Abstracts (first author)


Cooperation and conflict in humans in traditional large joint families


Author(s): Pettay JE, Lahdenperä M, Lummaa V


Group living can be associated with cooperation and even cooperative breeding whereby non-reproductive individuals help to raise offspring that are not their own. However, it can also lead to evolutionary conflict, which is a less studied phenomenon. Humans are considered to be cooperative breeders, since mothers commonly gain help in raising offspring from other (usually related) group members, such as grandmothers and siblings. Nevertheless, simultaneous breeding in the same household among reproductive-aged females, such as mothers-in-law and daughters-in-law, has also been linked with reduced success. The importance of cooperation and conflict is likely to vary according to ecology and social structure of populations, leading to differential selection pressures on dispersal patterns. We used life-history data on humans collected from church book records from 19th century Eastern Finland where joint-families were traditionally common. In joint families several adult offspring, usually sons, stayed in their natal farm with their families. This creates a situation where reproductive-aged women are not related to other women in the family, leading to possible conflict over resources and lowered fitness, but cooperation between women is also possible. We analyse mother’s fecundity and survival of her offspring in relation to the presence and reproductive history of other reproductive-aged women in the family by event history analysis, whist controlling for potential confounders such as presence of other family members and temporal variation in mortality and fertility rates. Preliminary analysis suggest that living in larger joint families was beneficial for women’s fitness, both in terms of fecundity and offspring survival, compared to smaller nuclear families. These results suggest that in this population cooperation between family members was more important than conflict, potentially favouring reduced dispersal among adult siblings

Abstracts (coauthor)


Invasive species have negative impacts on ecological communities and they are a major worldwide problem. The North American white-fingered mud crab (Rhithropanopeus harrisii) is aggressive invasive species that has newly colonized also Northern Baltic Sea. Its predation pressure is high towards littoral fauna, e.g. crustacean grazer Idotea balthica. We studied the reported inability of I. baltica to avoid the crab and found that the isopod had strong anti-predator response towards native predatory fish (the European perch Perca fluviatilis) but with lethal outcomes, it did not recognize invasive R. harrisii as predator. The response to invasive and native predators was studied also taking into account the personality variation of isopods, as they have been shown before having behaviour traits fulfilling the criteria of personality. We finally discuss the impacts that invasive predators have on rapid evolution of anti-predator behaviour.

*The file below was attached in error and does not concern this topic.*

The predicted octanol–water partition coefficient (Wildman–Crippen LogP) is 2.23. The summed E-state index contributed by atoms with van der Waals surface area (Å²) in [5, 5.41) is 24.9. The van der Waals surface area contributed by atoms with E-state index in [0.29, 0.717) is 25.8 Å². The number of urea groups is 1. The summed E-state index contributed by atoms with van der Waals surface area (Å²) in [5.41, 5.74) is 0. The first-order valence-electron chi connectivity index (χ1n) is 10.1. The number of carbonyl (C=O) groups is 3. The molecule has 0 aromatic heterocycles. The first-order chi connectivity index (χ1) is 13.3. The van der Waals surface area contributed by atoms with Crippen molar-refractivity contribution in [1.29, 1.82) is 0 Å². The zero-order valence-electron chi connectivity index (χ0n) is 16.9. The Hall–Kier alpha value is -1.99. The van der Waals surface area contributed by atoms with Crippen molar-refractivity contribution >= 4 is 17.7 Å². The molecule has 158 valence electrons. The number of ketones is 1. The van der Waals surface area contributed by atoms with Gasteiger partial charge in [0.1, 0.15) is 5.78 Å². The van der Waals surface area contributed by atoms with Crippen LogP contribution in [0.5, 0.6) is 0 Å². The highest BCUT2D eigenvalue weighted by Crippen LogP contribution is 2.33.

The sexes often have different phenotypic optima for important life-history traits and because they share much of their genome, this can lead to a conflict over trait expression. In mammals, the obligate costs of reproduction are higher for females, making reproductive timing and rate especially liable to conflict between the sexes. While studies from wild vertebrate populations show support for such sexual conflict, it remains unexplored in humans. We used a pedigreed human population from pre-industrial Finland to estimate sexual conflict over age at first and last reproduction, reproductive lifespan and reproductive rate. We found that the phenotypic selection gradients differed between the sexes. For age at first and last reproduction and reproductive lifespan, the relationships with fitness (number of grandchildren) tended to be nonlinear in women, suggesting an intermediate optimum value, while they were linear in men. Both sexes showed a linear decrease in fitness with increasing reproductive rate. We next established significant heritabilities in both sexes for all traits. All traits, except reproductive rate, showed strongly positive intersexual genetic correlations and were strongly genetically correlated with fitness in both sexes. Moreover, the genetic correlations with fitness were almost identical in men and women. For reproductive rate, the intersexual correlation and the correlation with fitness were weaker but again similar between the sexes. These findings illustrate that apparent sexual conflict at the phenotypic level is not necessarily indicative of an underlying genetic conflict and further emphasize the need for incorporating a genetic perspective into studies of human life-history evolution.


Chairman: Octávio S. Paulo
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XIV Congress of the European Society for Evolutionary Biology

Organization Team
Department of Animal Biology (DBA)
Faculty of Sciences of the University of Lisbon
P-1749-016 Lisbon


Computational Biology & Population Genomics Group